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Peer2Peer Finance News | August 21, 2019

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Crowdstacker’s Amicus investors “will be repaid in full”

Crowdstacker’s Amicus investors “will be repaid in full”
Kathryn Gaw

ADMINISTRATORS have confirmed that Crowdstacker investors will be repaid in full for a £15.3m loan which has gone into default.

The loan – the largest that has been made on the platform so far – was made to property finance specialist Amicus Finance, which raised a total of £15,368,280 from Crowdstacker investors between 2015 and 2017.

The loan had a target return of up to 5.43 per cent per annum, with interest paid annually or quarterly, and investors could choose to invest across a 12-month or an 18-month term.

However, in December 2018, Amicus went bust, and administrators Begbies Traynor were called in.

According to new documents filed at Companies House, Amicus had four secured creditors other than Crowdstacker, including investment manager Pollen Street and its subsidiary, alternative finance specialist Honeycomb.

Read more: P2P default forecasts are rising, but should investors worry?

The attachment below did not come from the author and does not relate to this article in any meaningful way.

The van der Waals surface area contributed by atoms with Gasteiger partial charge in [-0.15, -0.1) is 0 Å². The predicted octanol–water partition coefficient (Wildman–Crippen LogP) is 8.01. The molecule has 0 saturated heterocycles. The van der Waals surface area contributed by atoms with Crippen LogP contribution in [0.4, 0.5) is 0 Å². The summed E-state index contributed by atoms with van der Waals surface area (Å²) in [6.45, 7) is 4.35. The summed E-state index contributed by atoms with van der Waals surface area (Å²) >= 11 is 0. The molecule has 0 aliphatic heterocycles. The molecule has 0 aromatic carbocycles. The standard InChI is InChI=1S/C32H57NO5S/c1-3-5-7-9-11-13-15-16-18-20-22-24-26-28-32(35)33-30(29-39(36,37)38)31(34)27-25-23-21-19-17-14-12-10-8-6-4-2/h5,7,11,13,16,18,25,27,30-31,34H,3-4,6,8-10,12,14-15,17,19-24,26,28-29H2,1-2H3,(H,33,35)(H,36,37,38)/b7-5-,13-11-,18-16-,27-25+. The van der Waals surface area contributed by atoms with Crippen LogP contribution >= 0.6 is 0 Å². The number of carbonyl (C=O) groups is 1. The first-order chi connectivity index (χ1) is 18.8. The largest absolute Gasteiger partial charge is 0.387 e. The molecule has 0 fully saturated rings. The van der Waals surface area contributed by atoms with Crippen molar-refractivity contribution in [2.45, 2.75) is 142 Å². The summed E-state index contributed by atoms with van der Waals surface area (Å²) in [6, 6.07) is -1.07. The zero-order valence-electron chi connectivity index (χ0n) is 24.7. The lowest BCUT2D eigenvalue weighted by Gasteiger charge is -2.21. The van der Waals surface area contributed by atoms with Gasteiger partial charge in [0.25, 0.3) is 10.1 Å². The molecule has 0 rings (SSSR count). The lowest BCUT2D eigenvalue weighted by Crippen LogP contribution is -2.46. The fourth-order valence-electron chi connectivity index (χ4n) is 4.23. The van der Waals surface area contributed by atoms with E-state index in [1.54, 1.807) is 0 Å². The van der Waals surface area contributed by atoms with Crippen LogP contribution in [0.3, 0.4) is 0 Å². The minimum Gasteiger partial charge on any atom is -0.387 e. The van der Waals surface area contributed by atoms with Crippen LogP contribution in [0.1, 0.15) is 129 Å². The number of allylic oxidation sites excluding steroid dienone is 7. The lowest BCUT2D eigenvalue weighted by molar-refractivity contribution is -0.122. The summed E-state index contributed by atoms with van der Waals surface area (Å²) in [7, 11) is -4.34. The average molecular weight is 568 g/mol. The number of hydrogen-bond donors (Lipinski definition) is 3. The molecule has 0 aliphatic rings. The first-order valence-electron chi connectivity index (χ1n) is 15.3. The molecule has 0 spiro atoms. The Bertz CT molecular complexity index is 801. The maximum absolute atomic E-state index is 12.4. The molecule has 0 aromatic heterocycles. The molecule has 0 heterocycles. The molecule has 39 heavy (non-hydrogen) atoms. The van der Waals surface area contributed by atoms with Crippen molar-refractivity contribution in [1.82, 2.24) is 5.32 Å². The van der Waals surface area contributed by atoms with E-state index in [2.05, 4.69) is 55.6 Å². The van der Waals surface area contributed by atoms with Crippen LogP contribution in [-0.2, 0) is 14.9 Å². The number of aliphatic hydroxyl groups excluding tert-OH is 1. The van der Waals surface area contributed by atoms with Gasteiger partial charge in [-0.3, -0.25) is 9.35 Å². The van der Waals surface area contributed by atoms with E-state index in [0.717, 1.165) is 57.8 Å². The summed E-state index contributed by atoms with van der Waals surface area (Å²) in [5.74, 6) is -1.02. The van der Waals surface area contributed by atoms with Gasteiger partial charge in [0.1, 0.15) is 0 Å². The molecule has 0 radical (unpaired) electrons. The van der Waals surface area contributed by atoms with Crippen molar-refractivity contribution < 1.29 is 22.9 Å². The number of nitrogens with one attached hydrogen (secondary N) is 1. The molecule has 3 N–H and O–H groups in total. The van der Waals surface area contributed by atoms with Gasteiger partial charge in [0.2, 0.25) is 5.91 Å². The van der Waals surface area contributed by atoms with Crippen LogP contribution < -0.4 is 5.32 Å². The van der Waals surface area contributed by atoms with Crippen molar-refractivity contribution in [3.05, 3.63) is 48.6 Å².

By the 1 February 2019, a total of £4,123,715 was still owed to Crowdstacker investors.

The administrators stated that “based on current information it is anticipated that Crowdstacker will be repaid in full.”

Crowdstacker’s chief executive Karteek Patel told Peer2Peer Finance News that the investors who loaned money to Amicus via the peer-to-peer platform will have their capital and interest back by the end of this year.

“According to forecasts investors should receive their capital by the end of 2019,” said Patel.

“Importantly this is only a slight delay on when the final repayments would have been made by Amicus anyway.

Read more: Crowdstacker to develop cash and stocks and shares ISAs

“Investors will receive not only their initial capital investment, but also their interest payments, as well as interest for the period of late payment.

He added: “Notwithstanding the ideal situation of Amicus repaying the loan as originally intended, any full repayment of capital and interest within a reasonable time frame, is as a good outcome and shows the strength of P2P.”

This is the second Crowdstacker-backed loan to go into default in recent months.

Bar group BurningNight went into administration late last year, with more than £7.5m still owed to Crowdstacker investors. Begbies Traynor is also handling the BurningNight administration process.

Read more: Crowdstacker investors in disarray over recovery of £7.5m bad loan